Main butterfly species to look out for: Speckled Wood, Meadow Brown, Gatekeeper, Small Skipper, Large Skipper and Marbled White.

Speckled Wood

Main day-flying moth species to look out for: Silver Y, Cinnabar and Six-spot Burnet.
Best butterfly locations: The largest variety of butterflies and moth species can be observed in the open grassland meadows.
Travel Directions:
Pedestrian entrances: Dyke Road Avenue/ Green Ridge via a twitten between House Numbers 41 and 43 or a junction at Windmill Drive/Mill Rise.

Meadow Brown

Parking: Green Ridge/Millcroft/Windmill Drive and Mill Rise.
Buses: 27.
Useful links: http://www.keeptheridgegreen.com/ & http://www.brighton-hove.gov.uk/sites/brighton-hove.gov.uk/files/downloads/countryside/Green_Ridge_Panel_artwork_2_Layout_1.pdf

Gatekeeper

About the author of these exclusive reports:

Grizzled Skipper illustration by Jamie Burston

Jamie Burston is a local resident and Brighton based wildlife artist. His highly detailed illustrations are based on photographs that he has taken of local observations of the butterflies he encounters in Brighton and Hove and wider Sussex and thus forming the reference of his drawings and paintings. Visit Jamie’s online shop here: https://www.etsy.com/uk/shop/JamieBurstonArt

Large Skipper

Acknowledgment:

Thank you to the following people for providing information towards the article: Jamie Burston, Paul Gorringe, Peter Whitcomb, Geoff Stevens, Tessa Pawsey, Dan Danahar, Annabeth Horsley, Bob Foreman and Neil Hulme (who supplied these lovely photos).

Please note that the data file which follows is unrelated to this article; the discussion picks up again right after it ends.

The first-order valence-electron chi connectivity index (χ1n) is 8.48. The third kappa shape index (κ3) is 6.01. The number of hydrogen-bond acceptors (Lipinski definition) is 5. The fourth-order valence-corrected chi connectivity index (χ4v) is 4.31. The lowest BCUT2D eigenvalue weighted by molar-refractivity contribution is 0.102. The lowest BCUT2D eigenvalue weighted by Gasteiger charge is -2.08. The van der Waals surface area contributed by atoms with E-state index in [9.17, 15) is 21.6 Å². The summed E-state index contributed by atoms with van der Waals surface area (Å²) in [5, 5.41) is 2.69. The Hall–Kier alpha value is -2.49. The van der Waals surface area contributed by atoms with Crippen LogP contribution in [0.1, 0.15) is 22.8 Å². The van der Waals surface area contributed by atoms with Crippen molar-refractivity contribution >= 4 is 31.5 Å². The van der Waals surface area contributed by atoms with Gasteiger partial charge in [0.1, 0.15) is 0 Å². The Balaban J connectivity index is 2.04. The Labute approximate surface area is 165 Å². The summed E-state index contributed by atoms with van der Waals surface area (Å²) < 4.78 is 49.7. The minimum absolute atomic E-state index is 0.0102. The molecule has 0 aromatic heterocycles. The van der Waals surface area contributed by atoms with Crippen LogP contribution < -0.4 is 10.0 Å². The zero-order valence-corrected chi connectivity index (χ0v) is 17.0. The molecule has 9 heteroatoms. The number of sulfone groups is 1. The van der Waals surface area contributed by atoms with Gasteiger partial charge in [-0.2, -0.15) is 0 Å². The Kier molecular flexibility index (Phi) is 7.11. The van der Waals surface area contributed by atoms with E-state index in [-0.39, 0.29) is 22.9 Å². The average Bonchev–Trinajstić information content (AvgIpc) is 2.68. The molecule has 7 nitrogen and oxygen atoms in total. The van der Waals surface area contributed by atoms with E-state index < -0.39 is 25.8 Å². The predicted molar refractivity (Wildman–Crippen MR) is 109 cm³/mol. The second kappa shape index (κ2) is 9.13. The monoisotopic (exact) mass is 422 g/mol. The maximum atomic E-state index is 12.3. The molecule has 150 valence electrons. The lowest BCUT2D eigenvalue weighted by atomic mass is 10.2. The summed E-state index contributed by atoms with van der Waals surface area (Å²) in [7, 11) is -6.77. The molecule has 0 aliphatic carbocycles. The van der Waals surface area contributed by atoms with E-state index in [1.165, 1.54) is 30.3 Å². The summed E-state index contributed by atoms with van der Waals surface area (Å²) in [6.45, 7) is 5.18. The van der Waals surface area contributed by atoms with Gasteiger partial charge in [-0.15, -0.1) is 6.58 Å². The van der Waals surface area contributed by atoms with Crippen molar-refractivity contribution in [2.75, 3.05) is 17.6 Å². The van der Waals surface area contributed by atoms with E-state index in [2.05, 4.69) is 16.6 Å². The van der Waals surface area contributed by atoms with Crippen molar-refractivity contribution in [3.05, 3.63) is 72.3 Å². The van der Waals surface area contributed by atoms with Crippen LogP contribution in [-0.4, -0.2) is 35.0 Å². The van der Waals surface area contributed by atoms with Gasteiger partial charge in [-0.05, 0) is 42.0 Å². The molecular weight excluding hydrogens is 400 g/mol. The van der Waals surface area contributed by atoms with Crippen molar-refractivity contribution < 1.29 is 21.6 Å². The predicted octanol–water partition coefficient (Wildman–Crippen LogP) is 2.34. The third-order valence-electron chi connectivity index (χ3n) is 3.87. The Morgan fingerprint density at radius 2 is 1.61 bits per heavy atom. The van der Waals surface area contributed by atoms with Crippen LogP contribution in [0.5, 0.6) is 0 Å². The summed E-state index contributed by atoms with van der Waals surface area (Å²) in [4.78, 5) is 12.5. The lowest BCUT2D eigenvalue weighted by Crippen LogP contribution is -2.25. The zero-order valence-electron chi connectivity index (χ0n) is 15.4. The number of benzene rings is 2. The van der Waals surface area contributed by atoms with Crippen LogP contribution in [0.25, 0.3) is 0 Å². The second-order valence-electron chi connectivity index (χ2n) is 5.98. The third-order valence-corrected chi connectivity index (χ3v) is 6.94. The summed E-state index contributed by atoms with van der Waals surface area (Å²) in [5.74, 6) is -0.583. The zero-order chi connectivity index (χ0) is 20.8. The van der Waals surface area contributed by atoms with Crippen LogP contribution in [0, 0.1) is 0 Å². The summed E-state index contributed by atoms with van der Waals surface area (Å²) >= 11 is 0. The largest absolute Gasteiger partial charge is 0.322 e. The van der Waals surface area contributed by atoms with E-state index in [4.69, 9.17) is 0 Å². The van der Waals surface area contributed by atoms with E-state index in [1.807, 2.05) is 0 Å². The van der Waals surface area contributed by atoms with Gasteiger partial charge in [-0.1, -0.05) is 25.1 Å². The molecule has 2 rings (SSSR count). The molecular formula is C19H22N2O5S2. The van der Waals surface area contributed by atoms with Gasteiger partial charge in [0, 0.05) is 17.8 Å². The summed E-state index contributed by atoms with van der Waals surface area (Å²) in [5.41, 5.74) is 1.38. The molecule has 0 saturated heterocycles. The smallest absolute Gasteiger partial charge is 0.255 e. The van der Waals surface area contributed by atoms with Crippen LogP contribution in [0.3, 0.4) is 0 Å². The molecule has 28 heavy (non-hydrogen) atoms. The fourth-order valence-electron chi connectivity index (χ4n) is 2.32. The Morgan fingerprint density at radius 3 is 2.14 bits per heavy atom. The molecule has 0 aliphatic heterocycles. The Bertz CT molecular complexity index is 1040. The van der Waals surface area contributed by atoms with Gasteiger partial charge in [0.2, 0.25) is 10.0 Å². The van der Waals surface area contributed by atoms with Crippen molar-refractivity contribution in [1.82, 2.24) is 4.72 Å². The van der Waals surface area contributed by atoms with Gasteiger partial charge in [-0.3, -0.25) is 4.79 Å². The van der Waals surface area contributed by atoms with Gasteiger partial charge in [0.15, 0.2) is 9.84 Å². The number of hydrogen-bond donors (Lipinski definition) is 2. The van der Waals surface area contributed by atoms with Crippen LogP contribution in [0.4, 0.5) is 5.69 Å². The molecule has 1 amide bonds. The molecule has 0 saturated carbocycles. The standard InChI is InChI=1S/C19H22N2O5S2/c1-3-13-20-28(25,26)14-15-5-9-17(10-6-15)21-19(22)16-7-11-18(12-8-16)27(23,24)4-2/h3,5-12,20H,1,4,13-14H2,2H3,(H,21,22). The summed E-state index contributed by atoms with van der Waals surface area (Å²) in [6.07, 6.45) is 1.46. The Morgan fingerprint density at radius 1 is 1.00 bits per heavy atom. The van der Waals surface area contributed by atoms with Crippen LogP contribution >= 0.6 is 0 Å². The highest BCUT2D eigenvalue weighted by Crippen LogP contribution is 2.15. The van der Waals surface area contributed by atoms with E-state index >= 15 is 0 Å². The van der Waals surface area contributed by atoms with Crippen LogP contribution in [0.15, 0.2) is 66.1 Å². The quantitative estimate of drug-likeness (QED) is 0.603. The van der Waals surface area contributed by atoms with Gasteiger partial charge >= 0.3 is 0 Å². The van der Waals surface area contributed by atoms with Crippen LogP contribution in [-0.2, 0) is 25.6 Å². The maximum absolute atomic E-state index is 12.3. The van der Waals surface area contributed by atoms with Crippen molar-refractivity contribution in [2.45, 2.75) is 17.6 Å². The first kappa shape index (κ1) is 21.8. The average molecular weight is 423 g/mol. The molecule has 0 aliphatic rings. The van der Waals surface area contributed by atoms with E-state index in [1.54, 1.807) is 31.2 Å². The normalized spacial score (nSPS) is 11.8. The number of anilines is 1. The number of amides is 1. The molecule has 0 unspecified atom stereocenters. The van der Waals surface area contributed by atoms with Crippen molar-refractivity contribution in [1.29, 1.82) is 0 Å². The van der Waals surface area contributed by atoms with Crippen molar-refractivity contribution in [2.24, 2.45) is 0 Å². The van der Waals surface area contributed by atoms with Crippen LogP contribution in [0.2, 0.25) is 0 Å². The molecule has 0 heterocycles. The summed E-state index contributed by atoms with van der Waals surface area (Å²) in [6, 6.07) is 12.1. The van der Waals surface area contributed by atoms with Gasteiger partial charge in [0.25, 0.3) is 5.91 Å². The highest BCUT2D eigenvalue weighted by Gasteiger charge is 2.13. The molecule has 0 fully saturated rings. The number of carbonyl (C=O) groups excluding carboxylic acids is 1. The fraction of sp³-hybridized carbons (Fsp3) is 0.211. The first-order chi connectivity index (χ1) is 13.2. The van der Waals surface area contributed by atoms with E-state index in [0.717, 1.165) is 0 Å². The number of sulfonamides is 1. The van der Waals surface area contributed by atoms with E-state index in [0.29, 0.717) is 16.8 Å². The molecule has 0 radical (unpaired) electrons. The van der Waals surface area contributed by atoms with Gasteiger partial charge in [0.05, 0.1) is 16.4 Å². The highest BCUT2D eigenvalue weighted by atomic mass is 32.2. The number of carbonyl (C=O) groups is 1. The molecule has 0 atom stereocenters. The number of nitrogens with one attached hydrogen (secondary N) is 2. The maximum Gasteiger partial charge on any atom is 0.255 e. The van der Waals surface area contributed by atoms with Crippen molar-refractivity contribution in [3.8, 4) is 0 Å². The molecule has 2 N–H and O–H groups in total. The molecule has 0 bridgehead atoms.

Small Skipper

 

By popular request, the previous 7 articles can be located by clicking the links below:

Butterflies of Brighton & Hove – Part 1:

https://www.brightonandhovenews.org/2017/06/10/the-butterflies-of-brighton-and-hove-have-got-it-covered-exclusive-report-part-1/

 

Butterflies of Brighton & Hove – Part 2:

https://www.brightonandhovenews.org/2017/06/10/the-butterflies-of-brighton-and-hove-exclusive-report-part-2-coldean-stanmer-falmer/

 

Butterflies of Brighton & Hove – Part 3:

https://www.brightonandhovenews.org/2017/06/13/the-butterflies-of-brighton-and-hove-exclusive-report-part-3-hollingbury-patcham/

 

Butterflies of Brighton & Hove – Part 4:

https://www.brightonandhovenews.org/2017/06/16/the-butterflies-of-brighton-and-hove-exclusive-report-part-4-moulsecoomb-bevendean/

 

Butterflies of Brighton & Hove – Part 6:

https://www.brightonandhovenews.org/2017/06/24/the-butterflies-of-brighton-and-hove-exclusive-report-part-6-whitehawk/

 

Butterflies of Brighton & Hove – Part 7:

https://www.brightonandhovenews.org/2017/06/29/the-butterflies-of-brighton-and-hove-exclusive-report-part-7-woodingdean-ovingdean-rottingdean/

 

Butterflies of Brighton & Hove – Part 8:

https://www.brightonandhovenews.org/2017/07/01/the-butterflies-of-brighton-and-hove-exclusive-report-part-8-hangleton-portslade-north-west-hove/

  1. Jamie Burston Reply

    If you visit Green Ridge (Meadows) within the next two weeks, you should see good numbers of Common Blue, also Brown Argus and Small Copper may still be around.